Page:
Also noteworthy in the application of register analysis for practical translation studies are House (1981, 1997) and Baker (1992) who not only adopt Halliday's model of register analysis but also develop substantial criteria whereby both the ST and TT can be systematically compared. House (1981) rejects the "more target- audience oriented notion of translation appropriateness" as "far too general and elusive" and "fundamentally misguided" (p.1-2). Instead, she advocates a semantic and pragmatic approach. Central to her discussion is the concept of "overt" and "covert" translations. In an overt translation like that of a political speech, House asserts, the TT audience is not directly addressed and there is therefore no need at all to attempt to recreate a "second original" since an overt translation "must overtly be a translation" (ibid.:189). By covert translation, on the other hand, she means the production of a text, for instance, a science report, which is functionally equivalent to the ST, and which "is not specifically addressed to a TC (target culture) audience" (ibid.: 194). Significantly, House claims that ST and TT should match one another in function, with function being characterised in terms of the situational dimensions of the ST (ibid.:49). Based upon the Hallidayan model of register analysis, she proposes what she calls "the basic requirement for equivalence of ST and TT," and asserts that "a TT, in order to be equivalent to its ST, should have a function—consisting of an ideational and an interpersonal functional component—which is equivalent to the ST's function" (House, 1981:Abstract). To measure the degree to which the TT's ideational and textual functions are equivalent to those of its ST's, House develops a model (see Figure 1 below) as the scheme for systematic comparison of the textual "profile" of the ST and TT (1997:43) in terms of both functions in question. This schema, though "draw[ing] on various and sometimes complex taxonomies" (Munday, 2001:92), can be reduced to a register analysis of both ST and TT according to their realisation through lexical, syntactic and "textual" means. By the last term, House (1997:44-45) refers to: (1) theme-dynamics (i.e. thematic structure and cohesion), (2) clausal linkage (i.e. additive, adversative, etc.), and (3) iconic linkage (i.e. parallelism of structures).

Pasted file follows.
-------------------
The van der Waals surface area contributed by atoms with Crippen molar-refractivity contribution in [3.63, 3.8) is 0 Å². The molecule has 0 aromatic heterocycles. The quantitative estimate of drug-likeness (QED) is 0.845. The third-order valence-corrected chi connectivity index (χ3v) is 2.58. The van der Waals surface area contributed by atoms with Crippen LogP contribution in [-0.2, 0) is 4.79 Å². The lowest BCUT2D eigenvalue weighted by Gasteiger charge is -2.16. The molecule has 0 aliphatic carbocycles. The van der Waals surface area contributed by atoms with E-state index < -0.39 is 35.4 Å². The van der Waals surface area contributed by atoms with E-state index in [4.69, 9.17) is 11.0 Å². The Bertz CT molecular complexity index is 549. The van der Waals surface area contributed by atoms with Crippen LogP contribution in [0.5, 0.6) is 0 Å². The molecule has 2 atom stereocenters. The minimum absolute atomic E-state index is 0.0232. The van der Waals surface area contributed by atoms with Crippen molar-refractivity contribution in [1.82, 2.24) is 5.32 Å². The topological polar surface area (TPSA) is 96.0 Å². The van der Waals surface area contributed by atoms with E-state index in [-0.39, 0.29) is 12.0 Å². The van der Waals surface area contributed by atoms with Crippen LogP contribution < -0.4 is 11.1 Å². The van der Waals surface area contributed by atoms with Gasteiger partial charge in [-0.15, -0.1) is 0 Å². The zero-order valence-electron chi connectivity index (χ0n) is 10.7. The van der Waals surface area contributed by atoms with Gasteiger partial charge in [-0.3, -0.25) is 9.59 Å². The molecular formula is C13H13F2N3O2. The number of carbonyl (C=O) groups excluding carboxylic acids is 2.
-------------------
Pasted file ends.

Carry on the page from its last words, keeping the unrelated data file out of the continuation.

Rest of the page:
Baker, on the other hand, albeit using the term equivalence "for the sake of convenience" (1992:5), extends the concept to cover similarities both in ST and TT information flow, and in the cohesive roles ST and TT devices play in their respective texts, both of which she collectively calls "textual equivalence." She also examines equivalence at a series of levels: at word, above-word, grammatical, and pragmatic levels (Baker, 1992).